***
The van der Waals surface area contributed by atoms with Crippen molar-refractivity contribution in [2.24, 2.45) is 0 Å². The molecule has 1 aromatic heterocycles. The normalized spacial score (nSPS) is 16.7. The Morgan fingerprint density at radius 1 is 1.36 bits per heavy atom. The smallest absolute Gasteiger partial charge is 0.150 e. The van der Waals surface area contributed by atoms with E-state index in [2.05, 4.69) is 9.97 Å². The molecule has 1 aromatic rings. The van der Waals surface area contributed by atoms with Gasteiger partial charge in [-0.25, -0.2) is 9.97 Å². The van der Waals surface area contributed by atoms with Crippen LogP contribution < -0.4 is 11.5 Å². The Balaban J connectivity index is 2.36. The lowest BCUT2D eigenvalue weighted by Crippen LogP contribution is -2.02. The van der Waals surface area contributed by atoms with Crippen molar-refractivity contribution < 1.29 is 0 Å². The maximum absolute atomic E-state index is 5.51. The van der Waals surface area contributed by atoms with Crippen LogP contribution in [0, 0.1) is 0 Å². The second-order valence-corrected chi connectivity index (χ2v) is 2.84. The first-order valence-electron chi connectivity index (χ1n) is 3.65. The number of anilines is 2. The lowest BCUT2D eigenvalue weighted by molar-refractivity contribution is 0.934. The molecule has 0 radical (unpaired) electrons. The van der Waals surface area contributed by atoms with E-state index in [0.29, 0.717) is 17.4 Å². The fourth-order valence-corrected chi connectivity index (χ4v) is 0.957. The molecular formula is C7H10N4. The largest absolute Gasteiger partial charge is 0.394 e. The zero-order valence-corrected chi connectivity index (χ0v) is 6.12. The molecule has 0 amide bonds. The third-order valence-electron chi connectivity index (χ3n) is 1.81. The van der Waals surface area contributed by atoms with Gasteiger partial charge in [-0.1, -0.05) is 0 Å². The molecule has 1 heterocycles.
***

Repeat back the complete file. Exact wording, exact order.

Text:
The van der Waals surface area contributed by atoms with Crippen molar-refractivity contribution in [2.24, 2.45) is 0 Å². The molecule has 1 aromatic heterocycles. The normalized spacial score (nSPS) is 16.7. The Morgan fingerprint density at radius 1 is 1.36 bits per heavy atom. The smallest absolute Gasteiger partial charge is 0.150 e. The van der Waals surface area contributed by atoms with E-state index in [2.05, 4.69) is 9.97 Å². The molecule has 1 aromatic rings. The van der Waals surface area contributed by atoms with Gasteiger partial charge in [-0.25, -0.2) is 9.97 Å². The van der Waals surface area contributed by atoms with Crippen LogP contribution < -0.4 is 11.5 Å². The Balaban J connectivity index is 2.36. The lowest BCUT2D eigenvalue weighted by Crippen LogP contribution is -2.02. The van der Waals surface area contributed by atoms with Crippen molar-refractivity contribution < 1.29 is 0 Å². The maximum absolute atomic E-state index is 5.51. The van der Waals surface area contributed by atoms with Crippen LogP contribution in [0, 0.1) is 0 Å². The second-order valence-corrected chi connectivity index (χ2v) is 2.84. The first-order valence-electron chi connectivity index (χ1n) is 3.65. The number of anilines is 2. The lowest BCUT2D eigenvalue weighted by molar-refractivity contribution is 0.934. The molecule has 0 radical (unpaired) electrons. The van der Waals surface area contributed by atoms with E-state index in [0.29, 0.717) is 17.4 Å². The fourth-order valence-corrected chi connectivity index (χ4v) is 0.957. The molecular formula is C7H10N4. The largest absolute Gasteiger partial charge is 0.394 e. The zero-order valence-corrected chi connectivity index (χ0v) is 6.12. The molecule has 0 amide bonds. The third-order valence-electron chi connectivity index (χ3n) is 1.81. The van der Waals surface area contributed by atoms with Gasteiger partial charge in [-0.1, -0.05) is 0 Å². The molecule has 1 heterocycles.